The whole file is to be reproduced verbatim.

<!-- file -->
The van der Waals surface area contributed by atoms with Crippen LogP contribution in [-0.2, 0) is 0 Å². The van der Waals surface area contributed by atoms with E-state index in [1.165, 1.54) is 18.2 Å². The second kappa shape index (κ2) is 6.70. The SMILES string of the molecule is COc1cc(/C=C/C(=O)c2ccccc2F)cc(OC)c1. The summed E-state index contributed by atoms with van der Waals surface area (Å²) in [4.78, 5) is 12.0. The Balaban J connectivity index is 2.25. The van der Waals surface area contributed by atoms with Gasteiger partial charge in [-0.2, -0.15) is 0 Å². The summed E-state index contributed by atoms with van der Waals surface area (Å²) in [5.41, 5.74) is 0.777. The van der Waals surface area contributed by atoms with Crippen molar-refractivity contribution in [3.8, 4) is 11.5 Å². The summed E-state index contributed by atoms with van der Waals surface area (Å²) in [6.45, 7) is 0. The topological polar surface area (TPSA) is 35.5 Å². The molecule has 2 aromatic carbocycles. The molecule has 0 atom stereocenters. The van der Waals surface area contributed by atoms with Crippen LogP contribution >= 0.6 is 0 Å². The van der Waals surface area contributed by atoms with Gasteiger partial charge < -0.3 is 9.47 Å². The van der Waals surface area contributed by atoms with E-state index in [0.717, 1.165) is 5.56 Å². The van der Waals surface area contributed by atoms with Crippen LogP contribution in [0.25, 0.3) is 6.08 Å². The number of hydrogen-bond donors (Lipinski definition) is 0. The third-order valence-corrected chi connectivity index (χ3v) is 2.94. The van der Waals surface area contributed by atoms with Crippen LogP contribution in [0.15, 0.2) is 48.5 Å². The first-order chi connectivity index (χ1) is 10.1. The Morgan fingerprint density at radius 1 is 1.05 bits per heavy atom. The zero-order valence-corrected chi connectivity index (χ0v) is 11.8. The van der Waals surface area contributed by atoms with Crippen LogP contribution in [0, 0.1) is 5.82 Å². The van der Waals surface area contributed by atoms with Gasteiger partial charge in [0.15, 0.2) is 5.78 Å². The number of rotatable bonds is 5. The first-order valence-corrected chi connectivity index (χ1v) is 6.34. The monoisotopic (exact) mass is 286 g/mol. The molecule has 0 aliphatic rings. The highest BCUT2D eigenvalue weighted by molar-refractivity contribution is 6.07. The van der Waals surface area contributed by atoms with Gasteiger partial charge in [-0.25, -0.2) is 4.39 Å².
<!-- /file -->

The van der Waals surface area contributed by atoms with Crippen LogP contribution in [-0.2, 0) is 0 Å². The van der Waals surface area contributed by atoms with E-state index in [1.165, 1.54) is 18.2 Å². The second kappa shape index (κ2) is 6.70. The SMILES string of the molecule is COc1cc(/C=C/C(=O)c2ccccc2F)cc(OC)c1. The summed E-state index contributed by atoms with van der Waals surface area (Å²) in [4.78, 5) is 12.0. The Balaban J connectivity index is 2.25. The van der Waals surface area contributed by atoms with Gasteiger partial charge in [-0.2, -0.15) is 0 Å². The summed E-state index contributed by atoms with van der Waals surface area (Å²) in [5.41, 5.74) is 0.777. The van der Waals surface area contributed by atoms with Crippen molar-refractivity contribution in [3.8, 4) is 11.5 Å². The summed E-state index contributed by atoms with van der Waals surface area (Å²) in [6.45, 7) is 0. The topological polar surface area (TPSA) is 35.5 Å². The molecule has 2 aromatic carbocycles. The molecule has 0 atom stereocenters. The van der Waals surface area contributed by atoms with Crippen LogP contribution >= 0.6 is 0 Å². The van der Waals surface area contributed by atoms with Gasteiger partial charge < -0.3 is 9.47 Å². The van der Waals surface area contributed by atoms with E-state index in [0.717, 1.165) is 5.56 Å². The van der Waals surface area contributed by atoms with Crippen LogP contribution in [0.25, 0.3) is 6.08 Å². The number of hydrogen-bond donors (Lipinski definition) is 0. The third-order valence-corrected chi connectivity index (χ3v) is 2.94. The van der Waals surface area contributed by atoms with Crippen LogP contribution in [0.15, 0.2) is 48.5 Å². The first-order chi connectivity index (χ1) is 10.1. The Morgan fingerprint density at radius 1 is 1.05 bits per heavy atom. The zero-order valence-corrected chi connectivity index (χ0v) is 11.8. The van der Waals surface area contributed by atoms with Crippen LogP contribution in [0, 0.1) is 5.82 Å². The van der Waals surface area contributed by atoms with Gasteiger partial charge in [0.15, 0.2) is 5.78 Å². The number of rotatable bonds is 5. The first-order valence-corrected chi connectivity index (χ1v) is 6.34. The monoisotopic (exact) mass is 286 g/mol. The molecule has 0 aliphatic rings. The highest BCUT2D eigenvalue weighted by molar-refractivity contribution is 6.07. The van der Waals surface area contributed by atoms with Gasteiger partial charge in [-0.25, -0.2) is 4.39 Å².